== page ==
At the same time, the company had shared with us its defence plans, which involved selling a major division and returning cash to shareholders. From our point of view this would clearly have shrunk the company and weakened its covenant, so we stipulated a substantial one-off payment under these circumstances (which we have now received) of £120 million.
Our intention was to treat both management and bidder even-handedly; our only grounds for discrimination between them were a function of their different capital structures.
Fifth conclusion: people more learned than I am are fond of discussing the exact credit and security standing of the pension creditor. For me, a deficit in the pension scheme is an irregular situation that should not persist. All trustees have the responsibility of working out with the sponsor how this debt is to be repaid, and how quickly. There is no point bankrupting the sponsor, but you need to behave like an intelligent banker. Pension deficits are unpaid wages, looked at one way, or a loan acquired without consent from a uniquely vulnerable lender.
Eventually Permira pulled out, not because it could not reach agreement with the trustees, but because it realised the cost of such an agreement would force it to lower its bid to a level at which it did not expect to succeed. We can argue about whether this means that the equity market was not correctly valuing the pension fund deficit. WHSmith had certainly provided ample information to the market on this subject. But there still seem to be people out there who think these liabilities are in some way unreal or at least overstated.
My sixth conclusion, therefore, is this: trustees and finance directors must have no illusions about the size of the deficit. The actuarial convention according to which the composition of the assets determines the size of the liabilities is one of the weirdest emanations of the human mind. It's a metaphor - like saying that the advent of jet planes made the Atlantic narrower - and metaphor has a limited place in finance. We must move in the direction of a solvency measure, but one uninfluenced by the lack of appetite (and weak balance sheets) of insurance companies. The question is: how much money does a closed scheme need if the trustees sterilise its liabilities and run it as a not-for-profit insurance company?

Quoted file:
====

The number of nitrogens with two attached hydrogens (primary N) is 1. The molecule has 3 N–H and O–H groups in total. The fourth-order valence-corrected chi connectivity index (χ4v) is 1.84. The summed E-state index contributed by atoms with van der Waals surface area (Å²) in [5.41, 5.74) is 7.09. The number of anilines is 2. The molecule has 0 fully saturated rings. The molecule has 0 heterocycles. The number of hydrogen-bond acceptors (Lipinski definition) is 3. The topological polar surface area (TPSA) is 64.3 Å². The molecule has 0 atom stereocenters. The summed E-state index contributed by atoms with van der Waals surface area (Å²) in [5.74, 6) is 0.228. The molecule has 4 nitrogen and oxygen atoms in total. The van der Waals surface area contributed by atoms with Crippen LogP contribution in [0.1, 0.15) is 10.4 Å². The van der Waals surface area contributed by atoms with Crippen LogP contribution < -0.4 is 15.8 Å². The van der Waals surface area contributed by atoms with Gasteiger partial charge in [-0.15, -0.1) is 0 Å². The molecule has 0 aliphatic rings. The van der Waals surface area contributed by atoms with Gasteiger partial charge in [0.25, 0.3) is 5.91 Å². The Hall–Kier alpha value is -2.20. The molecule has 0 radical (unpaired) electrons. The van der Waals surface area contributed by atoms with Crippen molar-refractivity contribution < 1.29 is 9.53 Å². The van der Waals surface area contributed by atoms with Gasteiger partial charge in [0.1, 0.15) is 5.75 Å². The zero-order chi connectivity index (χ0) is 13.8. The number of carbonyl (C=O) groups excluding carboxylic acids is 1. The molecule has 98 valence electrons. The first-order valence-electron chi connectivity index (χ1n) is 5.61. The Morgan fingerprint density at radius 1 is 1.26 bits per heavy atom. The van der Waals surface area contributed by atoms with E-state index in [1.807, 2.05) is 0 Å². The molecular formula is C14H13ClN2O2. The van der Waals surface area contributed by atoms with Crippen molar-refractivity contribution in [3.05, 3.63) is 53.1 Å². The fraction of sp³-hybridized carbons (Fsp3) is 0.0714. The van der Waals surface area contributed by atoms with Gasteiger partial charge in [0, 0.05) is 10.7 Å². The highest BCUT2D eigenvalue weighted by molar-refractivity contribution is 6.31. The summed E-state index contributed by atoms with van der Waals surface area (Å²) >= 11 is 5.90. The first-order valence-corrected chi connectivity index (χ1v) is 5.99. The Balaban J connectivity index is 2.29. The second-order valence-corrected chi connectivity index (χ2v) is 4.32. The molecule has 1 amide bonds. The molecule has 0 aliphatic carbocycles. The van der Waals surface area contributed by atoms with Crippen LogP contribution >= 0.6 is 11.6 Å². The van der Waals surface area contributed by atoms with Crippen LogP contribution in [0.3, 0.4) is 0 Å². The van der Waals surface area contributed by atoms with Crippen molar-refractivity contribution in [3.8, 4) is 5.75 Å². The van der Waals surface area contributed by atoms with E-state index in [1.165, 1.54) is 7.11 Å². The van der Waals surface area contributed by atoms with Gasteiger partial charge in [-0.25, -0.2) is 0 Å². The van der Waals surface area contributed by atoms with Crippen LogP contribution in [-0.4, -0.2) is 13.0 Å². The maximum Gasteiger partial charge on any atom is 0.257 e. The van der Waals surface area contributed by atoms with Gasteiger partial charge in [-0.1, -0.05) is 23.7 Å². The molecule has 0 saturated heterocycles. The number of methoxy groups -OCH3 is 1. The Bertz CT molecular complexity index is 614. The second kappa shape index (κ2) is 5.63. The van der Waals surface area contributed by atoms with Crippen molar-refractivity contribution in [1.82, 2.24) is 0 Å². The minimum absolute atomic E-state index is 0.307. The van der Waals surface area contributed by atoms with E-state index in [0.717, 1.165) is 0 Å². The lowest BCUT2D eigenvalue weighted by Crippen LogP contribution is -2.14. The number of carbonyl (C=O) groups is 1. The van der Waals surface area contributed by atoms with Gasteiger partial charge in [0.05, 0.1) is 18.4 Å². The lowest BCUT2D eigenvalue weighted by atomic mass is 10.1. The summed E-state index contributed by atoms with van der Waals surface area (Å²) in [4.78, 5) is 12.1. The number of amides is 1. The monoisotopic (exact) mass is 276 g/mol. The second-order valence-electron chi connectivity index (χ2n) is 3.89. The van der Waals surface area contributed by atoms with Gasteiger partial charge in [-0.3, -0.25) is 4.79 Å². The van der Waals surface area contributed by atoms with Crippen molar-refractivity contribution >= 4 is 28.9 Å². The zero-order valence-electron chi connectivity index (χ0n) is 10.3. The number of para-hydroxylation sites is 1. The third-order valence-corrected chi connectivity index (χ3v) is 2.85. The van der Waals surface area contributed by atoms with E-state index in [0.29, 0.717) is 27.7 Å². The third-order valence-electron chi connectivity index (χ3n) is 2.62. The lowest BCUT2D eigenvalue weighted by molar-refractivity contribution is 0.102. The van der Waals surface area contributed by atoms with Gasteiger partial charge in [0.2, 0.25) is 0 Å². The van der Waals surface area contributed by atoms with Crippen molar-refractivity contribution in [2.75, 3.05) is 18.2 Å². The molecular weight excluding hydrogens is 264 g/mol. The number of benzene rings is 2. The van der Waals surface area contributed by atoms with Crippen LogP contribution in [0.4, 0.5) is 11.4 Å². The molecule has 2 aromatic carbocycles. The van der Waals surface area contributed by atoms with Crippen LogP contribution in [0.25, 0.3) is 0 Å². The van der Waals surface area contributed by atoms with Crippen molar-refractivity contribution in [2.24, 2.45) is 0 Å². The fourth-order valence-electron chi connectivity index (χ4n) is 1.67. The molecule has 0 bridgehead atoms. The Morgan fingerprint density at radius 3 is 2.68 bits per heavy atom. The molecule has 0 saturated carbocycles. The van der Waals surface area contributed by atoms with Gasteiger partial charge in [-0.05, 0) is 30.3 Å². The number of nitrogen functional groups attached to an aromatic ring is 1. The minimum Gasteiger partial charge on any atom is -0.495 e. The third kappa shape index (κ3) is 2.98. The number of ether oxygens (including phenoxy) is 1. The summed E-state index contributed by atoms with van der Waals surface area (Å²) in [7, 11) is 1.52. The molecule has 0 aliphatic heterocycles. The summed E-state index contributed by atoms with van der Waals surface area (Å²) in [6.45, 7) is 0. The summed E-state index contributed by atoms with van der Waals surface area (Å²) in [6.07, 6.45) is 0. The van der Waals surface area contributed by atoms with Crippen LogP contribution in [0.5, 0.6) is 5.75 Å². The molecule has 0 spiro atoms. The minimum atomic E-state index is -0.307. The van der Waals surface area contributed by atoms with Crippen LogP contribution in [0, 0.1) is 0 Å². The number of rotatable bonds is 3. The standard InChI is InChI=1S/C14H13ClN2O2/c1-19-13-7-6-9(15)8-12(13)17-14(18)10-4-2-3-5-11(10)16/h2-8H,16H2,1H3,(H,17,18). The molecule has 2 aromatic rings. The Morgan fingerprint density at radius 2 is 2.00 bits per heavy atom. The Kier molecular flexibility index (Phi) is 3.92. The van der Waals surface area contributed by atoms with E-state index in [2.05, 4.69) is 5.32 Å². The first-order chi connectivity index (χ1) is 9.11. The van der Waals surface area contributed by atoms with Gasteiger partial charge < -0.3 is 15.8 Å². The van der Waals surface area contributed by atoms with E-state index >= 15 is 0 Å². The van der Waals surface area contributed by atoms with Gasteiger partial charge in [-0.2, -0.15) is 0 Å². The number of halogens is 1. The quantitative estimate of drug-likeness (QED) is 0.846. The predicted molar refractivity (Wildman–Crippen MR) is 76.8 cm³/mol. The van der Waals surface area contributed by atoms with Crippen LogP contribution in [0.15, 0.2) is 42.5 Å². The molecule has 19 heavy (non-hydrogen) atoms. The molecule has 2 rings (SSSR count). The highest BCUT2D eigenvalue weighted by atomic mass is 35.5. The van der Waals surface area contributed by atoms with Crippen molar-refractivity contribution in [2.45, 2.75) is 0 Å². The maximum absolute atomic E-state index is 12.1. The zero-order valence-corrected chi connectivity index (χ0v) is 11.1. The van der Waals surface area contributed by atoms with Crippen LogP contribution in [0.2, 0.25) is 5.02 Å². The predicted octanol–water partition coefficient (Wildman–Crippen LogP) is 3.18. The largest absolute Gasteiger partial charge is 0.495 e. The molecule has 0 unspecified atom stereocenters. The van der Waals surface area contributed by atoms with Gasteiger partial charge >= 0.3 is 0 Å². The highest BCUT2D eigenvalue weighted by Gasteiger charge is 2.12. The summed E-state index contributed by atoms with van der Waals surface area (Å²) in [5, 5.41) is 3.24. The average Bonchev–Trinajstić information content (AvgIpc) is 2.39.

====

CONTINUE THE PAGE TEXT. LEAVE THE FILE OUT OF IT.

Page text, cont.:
Dealing with Permira, and facing the possibility of sponsor bankruptcy in the context of a leveraged buyout, made us more thoughtful about the risk of sponsor failure in general.
The most crucial issue now for many companies seems to be that the pension fund deficit is itself a major source of financial instability. Trustees are being pushed into inappropriately risky investment postures in the hope that lucky market moves extinguish the deficit. It's just as likely that unlucky moves bring the sponsor to its knees. Trustees will have to understand the value-at-risk in their own funds, and the consequences of potential volatility on their sponsors' cashflow and credit rating.
Seventh conclusion: pension fund deficits represent a major hazard not only for beneficiaries' schemes but also for the shareholders and sponsor if the risks are not properly understood and managed.
My final conclusion is a hopeful one. For many years, companies and defined benefit pension schemes were bound together by the simple fact that employees of one were beneficiaries of the other. With so many schemes closed, that's no longer the case - 'actives' are dying out. But trustees and directors, after decades of an inappropriately cosy relationship, can with luck, understanding and firmness on the part of trustees avoid moving into the highly adversarial situation that the problem of deficits at first appears to represent. In fact, we are all in this together.